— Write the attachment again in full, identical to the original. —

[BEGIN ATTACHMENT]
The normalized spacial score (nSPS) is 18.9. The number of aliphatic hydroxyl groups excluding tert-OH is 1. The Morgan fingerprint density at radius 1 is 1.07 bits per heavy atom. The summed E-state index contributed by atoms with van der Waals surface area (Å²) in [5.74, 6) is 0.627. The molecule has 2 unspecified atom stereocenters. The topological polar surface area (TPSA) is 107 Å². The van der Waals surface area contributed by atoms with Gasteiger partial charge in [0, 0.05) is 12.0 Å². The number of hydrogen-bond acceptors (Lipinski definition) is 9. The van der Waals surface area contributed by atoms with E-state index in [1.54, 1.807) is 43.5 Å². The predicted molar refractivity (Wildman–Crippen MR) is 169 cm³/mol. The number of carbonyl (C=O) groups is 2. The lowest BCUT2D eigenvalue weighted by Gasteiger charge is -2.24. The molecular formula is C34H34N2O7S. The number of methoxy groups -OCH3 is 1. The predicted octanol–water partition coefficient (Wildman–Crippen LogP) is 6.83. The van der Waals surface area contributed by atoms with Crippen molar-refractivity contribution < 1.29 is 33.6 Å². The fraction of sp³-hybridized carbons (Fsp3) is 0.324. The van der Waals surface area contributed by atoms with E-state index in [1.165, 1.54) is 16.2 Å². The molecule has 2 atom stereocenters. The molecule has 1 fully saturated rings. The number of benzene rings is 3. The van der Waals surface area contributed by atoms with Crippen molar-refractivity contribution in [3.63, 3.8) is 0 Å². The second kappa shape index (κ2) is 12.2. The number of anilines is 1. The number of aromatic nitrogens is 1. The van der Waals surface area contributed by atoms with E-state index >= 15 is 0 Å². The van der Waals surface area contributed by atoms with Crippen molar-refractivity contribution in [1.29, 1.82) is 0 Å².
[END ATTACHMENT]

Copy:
The normalized spacial score (nSPS) is 18.9. The number of aliphatic hydroxyl groups excluding tert-OH is 1. The Morgan fingerprint density at radius 1 is 1.07 bits per heavy atom. The summed E-state index contributed by atoms with van der Waals surface area (Å²) in [5.74, 6) is 0.627. The molecule has 2 unspecified atom stereocenters. The topological polar surface area (TPSA) is 107 Å². The van der Waals surface area contributed by atoms with Gasteiger partial charge in [0, 0.05) is 12.0 Å². The number of hydrogen-bond acceptors (Lipinski definition) is 9. The van der Waals surface area contributed by atoms with E-state index in [1.54, 1.807) is 43.5 Å². The predicted molar refractivity (Wildman–Crippen MR) is 169 cm³/mol. The number of carbonyl (C=O) groups is 2. The lowest BCUT2D eigenvalue weighted by Gasteiger charge is -2.24. The molecular formula is C34H34N2O7S. The number of methoxy groups -OCH3 is 1. The predicted octanol–water partition coefficient (Wildman–Crippen LogP) is 6.83. The van der Waals surface area contributed by atoms with Crippen molar-refractivity contribution < 1.29 is 33.6 Å². The fraction of sp³-hybridized carbons (Fsp3) is 0.324. The van der Waals surface area contributed by atoms with E-state index in [1.165, 1.54) is 16.2 Å². The molecule has 2 atom stereocenters. The molecule has 1 fully saturated rings. The number of benzene rings is 3. The van der Waals surface area contributed by atoms with Crippen molar-refractivity contribution in [3.63, 3.8) is 0 Å². The second kappa shape index (κ2) is 12.2. The number of anilines is 1. The number of aromatic nitrogens is 1. The van der Waals surface area contributed by atoms with E-state index >= 15 is 0 Å². The van der Waals surface area contributed by atoms with Crippen molar-refractivity contribution in [1.29, 1.82) is 0 Å².